As a senior in high school, Matthew’s dad was considering a job with a financial services company headquartered at the World Trade Center. After careful deliberations, and almost taking the role, he decided to move to a different position. Then 9/11 happened.
For Matthew, 9/11 felt very close to home. “Just knowing what could have been and how fortunate I was to not be affected,” he says. “Physically, it felt a lot closer to my family than it was.”
So, when it was time for Matthew—a project manager at a Class A Boston office tower—to apply to colleges, he started looking into maritime services, drawn to it from his experience sailing every summer in Cape Cod. He applied to both the Coast Guard and the U.S. Navy, and was accepted into the Coast Guard.
“I wanted to give back to the country that had given me a lot,” he says. “It was a natural fit based on the events of 9/11; based on what I perceived myself doing in college.”
The path to facilities services.
Matthew attended military academy, where he majored in mechanical engineering. After graduating, he received his first assignment, serving as a student engineer on a 210-foot cutter in Miami. He spent two years on the ship working a number of jobs.
From there, he became an executive officer on a 110-foot patrol boat for two more years. He then went on to grad school at the University of Michigan, receiving a dual master’s degree in mechanical engineering, and naval architecture and marine engineering. To pay off his grad school, he served his final tour in Washington, D.C., at the Coast Guard Safety Center.
“Working in Washington, D.C., was a great experience, but it also opened my eyes to a number of other possible avenues that I could take in my career,” he says. “I decided to leave active duty.”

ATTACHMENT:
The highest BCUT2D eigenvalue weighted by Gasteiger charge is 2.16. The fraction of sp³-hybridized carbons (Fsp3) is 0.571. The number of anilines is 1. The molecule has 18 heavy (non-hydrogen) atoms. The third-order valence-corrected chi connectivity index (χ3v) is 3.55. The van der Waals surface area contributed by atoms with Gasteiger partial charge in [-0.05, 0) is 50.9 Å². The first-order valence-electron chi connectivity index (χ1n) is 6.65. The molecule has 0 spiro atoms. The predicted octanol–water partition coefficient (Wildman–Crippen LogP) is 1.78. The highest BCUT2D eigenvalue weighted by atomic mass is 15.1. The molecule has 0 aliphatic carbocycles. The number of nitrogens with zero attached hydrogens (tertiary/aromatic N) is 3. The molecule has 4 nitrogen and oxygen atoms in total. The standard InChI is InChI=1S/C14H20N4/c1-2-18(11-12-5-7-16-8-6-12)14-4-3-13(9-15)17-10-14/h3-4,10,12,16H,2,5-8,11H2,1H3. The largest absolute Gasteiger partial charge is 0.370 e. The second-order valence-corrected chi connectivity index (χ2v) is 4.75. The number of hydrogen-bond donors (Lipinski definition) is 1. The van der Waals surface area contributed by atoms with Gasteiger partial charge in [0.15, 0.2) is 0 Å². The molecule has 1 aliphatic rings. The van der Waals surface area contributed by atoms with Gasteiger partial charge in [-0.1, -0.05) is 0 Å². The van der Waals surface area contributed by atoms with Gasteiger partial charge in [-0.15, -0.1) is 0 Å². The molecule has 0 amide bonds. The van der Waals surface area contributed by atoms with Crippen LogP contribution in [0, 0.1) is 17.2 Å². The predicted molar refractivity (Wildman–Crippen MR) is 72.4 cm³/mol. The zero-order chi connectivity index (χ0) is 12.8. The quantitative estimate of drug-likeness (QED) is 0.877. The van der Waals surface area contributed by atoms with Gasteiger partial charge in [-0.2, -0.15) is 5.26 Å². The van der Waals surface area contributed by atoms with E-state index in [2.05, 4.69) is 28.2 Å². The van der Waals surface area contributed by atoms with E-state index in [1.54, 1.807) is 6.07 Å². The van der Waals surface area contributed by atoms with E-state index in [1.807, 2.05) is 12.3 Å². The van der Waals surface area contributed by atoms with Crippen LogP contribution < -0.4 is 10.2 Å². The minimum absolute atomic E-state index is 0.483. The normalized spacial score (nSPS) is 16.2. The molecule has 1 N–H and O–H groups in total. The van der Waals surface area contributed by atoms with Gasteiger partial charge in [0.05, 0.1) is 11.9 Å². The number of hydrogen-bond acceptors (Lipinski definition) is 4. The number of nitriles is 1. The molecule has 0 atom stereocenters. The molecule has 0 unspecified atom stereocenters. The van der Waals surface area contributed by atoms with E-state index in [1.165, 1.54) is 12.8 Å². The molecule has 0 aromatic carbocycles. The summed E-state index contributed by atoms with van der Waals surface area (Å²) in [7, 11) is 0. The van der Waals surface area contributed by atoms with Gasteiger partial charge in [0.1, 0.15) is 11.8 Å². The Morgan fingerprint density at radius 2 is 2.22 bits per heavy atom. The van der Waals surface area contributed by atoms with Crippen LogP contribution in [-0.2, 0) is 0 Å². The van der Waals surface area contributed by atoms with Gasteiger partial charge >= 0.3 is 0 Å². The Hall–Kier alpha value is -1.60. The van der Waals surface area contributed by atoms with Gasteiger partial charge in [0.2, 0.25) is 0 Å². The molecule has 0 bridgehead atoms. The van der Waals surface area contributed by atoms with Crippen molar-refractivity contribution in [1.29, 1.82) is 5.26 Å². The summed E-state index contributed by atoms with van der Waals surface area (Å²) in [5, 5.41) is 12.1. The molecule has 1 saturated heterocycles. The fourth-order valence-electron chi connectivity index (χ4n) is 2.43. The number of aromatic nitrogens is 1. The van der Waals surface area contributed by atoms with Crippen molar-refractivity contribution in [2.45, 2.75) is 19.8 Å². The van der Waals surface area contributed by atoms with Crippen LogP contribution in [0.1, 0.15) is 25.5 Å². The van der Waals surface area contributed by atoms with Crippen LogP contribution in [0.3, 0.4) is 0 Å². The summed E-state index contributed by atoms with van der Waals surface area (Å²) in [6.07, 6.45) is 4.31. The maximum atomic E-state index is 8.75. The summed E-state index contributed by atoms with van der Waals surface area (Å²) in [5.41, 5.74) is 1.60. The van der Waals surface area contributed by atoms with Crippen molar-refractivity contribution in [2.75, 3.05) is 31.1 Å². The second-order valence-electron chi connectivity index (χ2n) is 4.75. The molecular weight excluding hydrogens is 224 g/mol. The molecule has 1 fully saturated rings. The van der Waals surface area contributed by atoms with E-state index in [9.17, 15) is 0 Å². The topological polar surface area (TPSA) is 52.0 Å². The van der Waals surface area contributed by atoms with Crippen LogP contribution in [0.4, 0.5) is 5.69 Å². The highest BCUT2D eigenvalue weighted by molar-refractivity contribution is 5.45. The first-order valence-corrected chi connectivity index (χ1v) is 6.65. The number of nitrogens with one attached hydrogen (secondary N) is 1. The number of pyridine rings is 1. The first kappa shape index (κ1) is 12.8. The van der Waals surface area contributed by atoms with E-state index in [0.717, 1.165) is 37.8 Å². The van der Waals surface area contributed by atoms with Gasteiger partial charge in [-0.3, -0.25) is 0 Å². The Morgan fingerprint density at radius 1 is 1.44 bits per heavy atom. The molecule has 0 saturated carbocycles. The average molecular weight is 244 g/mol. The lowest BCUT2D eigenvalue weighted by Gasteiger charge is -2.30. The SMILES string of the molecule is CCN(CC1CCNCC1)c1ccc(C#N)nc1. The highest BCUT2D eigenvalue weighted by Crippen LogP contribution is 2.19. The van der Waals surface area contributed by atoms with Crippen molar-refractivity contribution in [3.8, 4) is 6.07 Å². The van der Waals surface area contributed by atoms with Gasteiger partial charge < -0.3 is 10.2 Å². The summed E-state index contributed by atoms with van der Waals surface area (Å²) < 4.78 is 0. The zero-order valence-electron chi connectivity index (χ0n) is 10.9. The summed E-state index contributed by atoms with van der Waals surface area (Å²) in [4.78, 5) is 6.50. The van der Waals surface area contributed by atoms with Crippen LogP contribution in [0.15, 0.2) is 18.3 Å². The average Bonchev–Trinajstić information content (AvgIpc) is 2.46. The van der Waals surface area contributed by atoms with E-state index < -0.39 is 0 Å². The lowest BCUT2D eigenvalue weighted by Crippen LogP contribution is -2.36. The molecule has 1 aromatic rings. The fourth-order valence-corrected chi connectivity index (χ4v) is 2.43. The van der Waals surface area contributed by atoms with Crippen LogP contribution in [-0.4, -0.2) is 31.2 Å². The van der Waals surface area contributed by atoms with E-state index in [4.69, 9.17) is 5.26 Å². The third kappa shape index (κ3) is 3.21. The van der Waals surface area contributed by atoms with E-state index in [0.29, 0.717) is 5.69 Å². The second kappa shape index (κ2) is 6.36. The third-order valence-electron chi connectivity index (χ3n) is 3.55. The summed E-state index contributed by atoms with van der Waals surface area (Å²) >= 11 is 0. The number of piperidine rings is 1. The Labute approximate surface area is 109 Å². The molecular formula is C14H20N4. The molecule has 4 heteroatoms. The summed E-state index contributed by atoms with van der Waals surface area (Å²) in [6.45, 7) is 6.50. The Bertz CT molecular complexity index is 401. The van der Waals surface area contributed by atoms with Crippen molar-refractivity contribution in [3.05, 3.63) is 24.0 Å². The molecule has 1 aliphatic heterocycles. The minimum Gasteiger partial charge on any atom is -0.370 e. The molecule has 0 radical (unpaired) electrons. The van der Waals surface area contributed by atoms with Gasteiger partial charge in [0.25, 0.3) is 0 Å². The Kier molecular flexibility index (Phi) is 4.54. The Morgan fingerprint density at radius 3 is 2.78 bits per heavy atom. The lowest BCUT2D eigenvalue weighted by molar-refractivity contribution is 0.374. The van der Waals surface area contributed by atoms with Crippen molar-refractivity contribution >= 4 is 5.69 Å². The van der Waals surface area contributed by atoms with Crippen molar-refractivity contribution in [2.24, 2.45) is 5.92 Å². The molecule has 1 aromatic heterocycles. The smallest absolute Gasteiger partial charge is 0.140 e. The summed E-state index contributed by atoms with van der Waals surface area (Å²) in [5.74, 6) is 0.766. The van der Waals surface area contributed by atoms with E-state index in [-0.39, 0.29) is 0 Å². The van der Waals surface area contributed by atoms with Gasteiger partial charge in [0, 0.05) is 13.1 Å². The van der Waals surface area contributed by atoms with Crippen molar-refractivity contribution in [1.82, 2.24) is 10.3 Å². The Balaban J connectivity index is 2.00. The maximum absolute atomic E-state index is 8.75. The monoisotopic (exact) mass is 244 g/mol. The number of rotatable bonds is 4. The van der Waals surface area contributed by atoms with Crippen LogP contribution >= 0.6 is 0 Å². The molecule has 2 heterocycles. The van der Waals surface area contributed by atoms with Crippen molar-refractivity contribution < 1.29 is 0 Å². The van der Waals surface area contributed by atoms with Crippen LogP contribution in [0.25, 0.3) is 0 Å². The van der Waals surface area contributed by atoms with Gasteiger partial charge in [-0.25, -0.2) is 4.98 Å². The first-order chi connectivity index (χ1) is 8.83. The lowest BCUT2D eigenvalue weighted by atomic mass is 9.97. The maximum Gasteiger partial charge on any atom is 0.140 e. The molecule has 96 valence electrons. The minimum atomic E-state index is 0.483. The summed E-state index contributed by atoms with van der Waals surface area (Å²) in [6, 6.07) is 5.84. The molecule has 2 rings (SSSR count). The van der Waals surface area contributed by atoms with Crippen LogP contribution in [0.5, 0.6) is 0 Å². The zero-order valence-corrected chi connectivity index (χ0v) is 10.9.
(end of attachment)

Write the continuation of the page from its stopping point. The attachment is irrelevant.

Now, he serves in the Coast Guard Reserve, working one weekend a month and two weeks a year, as well as his position with C&W Services.
Where does C&W Services fit in?
Once he left the Coast Guard, he found a senior engineer position in the Boston suburbs, but the travel was more than he anticipated, and he began looking for other positions. A friend told him about an opening at C&W Services, and he was hired in February 2016.
Matthew likens his Coast Guard experience to his role now, referencing the similarities in managing styles within the two.
“You work in such close quarters in a shared space that the mentality of both management and the crew are similar,” he says. “A lot of the skills and experiences I had on the ship translated very well to what you experience in a building of this size.”
But one sizable difference is the ability Matthew has to focus on energy savings—a passion of his.
“I have a deep interest in using energy efficiently and becoming more energy conscious,” he says. “That’s one of the great things about my role here now. I get to work day to day with the efforts to make this building as efficient as possible.”
A lifetime of service.
Matthew encourages those in the Coast Guard working in engineering roles to consider transitioning to the facilities services industry—the similarities are more apparent than you might think.
“The skills that you have in the Coast Guard translate into the civilian world, into the facilities engineering field,” he says. “Just because you’re not deploying anymore, the job isn’t less challenging, especially in a building of this size.”
As well, one of the largest aspects of maritime services—keeping people safe—can be found in the work Matthew and his team do day in and day out.
“There is a service aspect to it, obviously, that you’re trying to provide a great customer service, keeping people safe, keeping people comfortable and allowing them to be productive,” he says. “A lot of those things translate well from the military because it’s service first. You want to be selfless, and you can definitely do that in this type of environment.”
C&W Services is proud to have veterans like Matthew, and so many others, on our team.
Finding your way.
If you’re interested in transitioning from a job with the Coast Guard or Navy to a similar path in facility services, check out our open positions.
Who takes care of your facilities?
Matthew is one of many stories we have from the field that demonstrate how our team’s culture is the backbone of our service delivery success.
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